New Jersey lawmakers want information on $21M in settlements with inmates


Some New Jersey lawmakers want more information on roughly $21 million in settlements the state reached with current and former inmates at the Edna Mahan Correctional Facility for Women.

The lawmakers, in part, want to know whether the settlements involving 20 lawsuits include nondisclosure agreements barring the women from speaking about their time at Edna Mahan.

The taxpayer-funded settlement comes as a bipartisan group wants the removal of New Jersey Department of Corrections Commissioner Marcus Hicks over allegations of abuse and mistreatment of inmates at the Union Township facility.

“The Administration’s need to pay $21 million to settle civil lawsuits stemming from sexual assaults, beatings, brutality and misconduct by corrections officers at the Edna Mahan Correctional Facility for Women from 2014 to the present is just further evidence of an institution in crisis where a culture of abuse has been allowed to fester for years,” Senate Majority Leader Loretta Weinberg, D-Bergen, said in a news release.

“We are anxiously awaiting the results of the investigation commissioned by the Governor’s Office,” Weinberg added. “This large settlement looks like it could be the first result.”

New Jersey Attorney General Gurbir Grewal has announced criminal charges against four Edna Mahan correctional police officers. The charges are part of an ongoing investigation by the attorney general’s Office of Public Integrity and Accountability (OPIA) and the Hunterdon County Prosecutor’s Office.

The charges allege the officers assaulted and seriously injured inmates during “forced cell extractions” in the facility’s Restorative Housing Unit (RHU) in January.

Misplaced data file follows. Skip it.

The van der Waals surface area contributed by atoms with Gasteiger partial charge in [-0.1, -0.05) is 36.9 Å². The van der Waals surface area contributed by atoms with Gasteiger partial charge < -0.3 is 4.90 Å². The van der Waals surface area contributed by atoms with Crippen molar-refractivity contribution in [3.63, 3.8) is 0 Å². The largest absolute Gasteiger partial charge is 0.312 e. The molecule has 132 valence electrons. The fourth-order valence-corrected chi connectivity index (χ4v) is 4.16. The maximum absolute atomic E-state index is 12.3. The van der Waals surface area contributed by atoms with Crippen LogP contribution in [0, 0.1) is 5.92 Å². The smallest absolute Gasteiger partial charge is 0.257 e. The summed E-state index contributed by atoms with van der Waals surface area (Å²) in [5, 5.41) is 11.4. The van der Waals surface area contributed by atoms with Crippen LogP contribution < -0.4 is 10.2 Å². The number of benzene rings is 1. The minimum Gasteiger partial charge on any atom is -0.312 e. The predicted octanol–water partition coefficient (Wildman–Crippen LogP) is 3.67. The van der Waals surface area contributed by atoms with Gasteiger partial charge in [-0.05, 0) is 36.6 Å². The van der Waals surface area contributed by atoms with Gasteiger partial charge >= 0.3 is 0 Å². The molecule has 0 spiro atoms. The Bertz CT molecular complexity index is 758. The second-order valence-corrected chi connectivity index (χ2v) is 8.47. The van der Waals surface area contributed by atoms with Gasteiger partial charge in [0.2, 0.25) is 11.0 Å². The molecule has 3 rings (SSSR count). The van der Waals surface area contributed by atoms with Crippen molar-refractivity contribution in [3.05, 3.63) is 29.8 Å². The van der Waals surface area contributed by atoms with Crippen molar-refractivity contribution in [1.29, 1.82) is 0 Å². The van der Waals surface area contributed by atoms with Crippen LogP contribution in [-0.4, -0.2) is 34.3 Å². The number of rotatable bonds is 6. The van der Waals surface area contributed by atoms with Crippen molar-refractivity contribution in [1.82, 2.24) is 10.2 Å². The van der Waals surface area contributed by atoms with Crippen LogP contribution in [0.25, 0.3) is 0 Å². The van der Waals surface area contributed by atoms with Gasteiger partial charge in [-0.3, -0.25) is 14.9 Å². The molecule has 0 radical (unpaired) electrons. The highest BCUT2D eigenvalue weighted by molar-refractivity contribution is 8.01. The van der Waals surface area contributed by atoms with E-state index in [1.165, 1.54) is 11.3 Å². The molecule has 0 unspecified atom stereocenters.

“There is a complete lack of leadership from the top of the Department of Corrections that trickles down to the intolerable operations at the Edna Mahan women’s prison which requires a new commissioner and ombudsman immediately,” state Assembly members Aura Dunn, R-Morris; Nancy Munoz, R-Union; Bob Auth, R-Bergen; and Christopher DePhillips, R-Bergen, said in a joint statement.

“It is clear to us the cancer has metastasized and the decades long damage can only be reversed by a complete change,” the lawmakers added. “Everyone has to go. The time for delay and investigation has passed.”

Gov. Phil Murphy previously appointed attorney and former State Comptroller Matt Boxer to conduct an independent investigation into the January incident. Boxer has billed the state roughly $64,000 to date, The Associated Press reported.

“We have wasted far too much time and taxpayer money, while women at the facility continue to suffer,” Assemblywoman Jean Stanfield, R-Burlington, said in a news release.

Last April, the U.S. Department of Justice released a report detailing years of sexual and physical abuse by facility guards.

“One year ago, the U.S. Justice Department’s Civil Rights Division found that the persistent pattern of sexual assault, brutality and abuses at Edna Mahan violated the constitutional rights of inmates,” state Sen. Nellie Pou, D-Passaic, said in a news release. “Yet, nine months later, we still do not have an agreement on the settlement details proposed by the Justice Department. We need reforms now and we clearly cannot count on the Corrections Department to police itself.”

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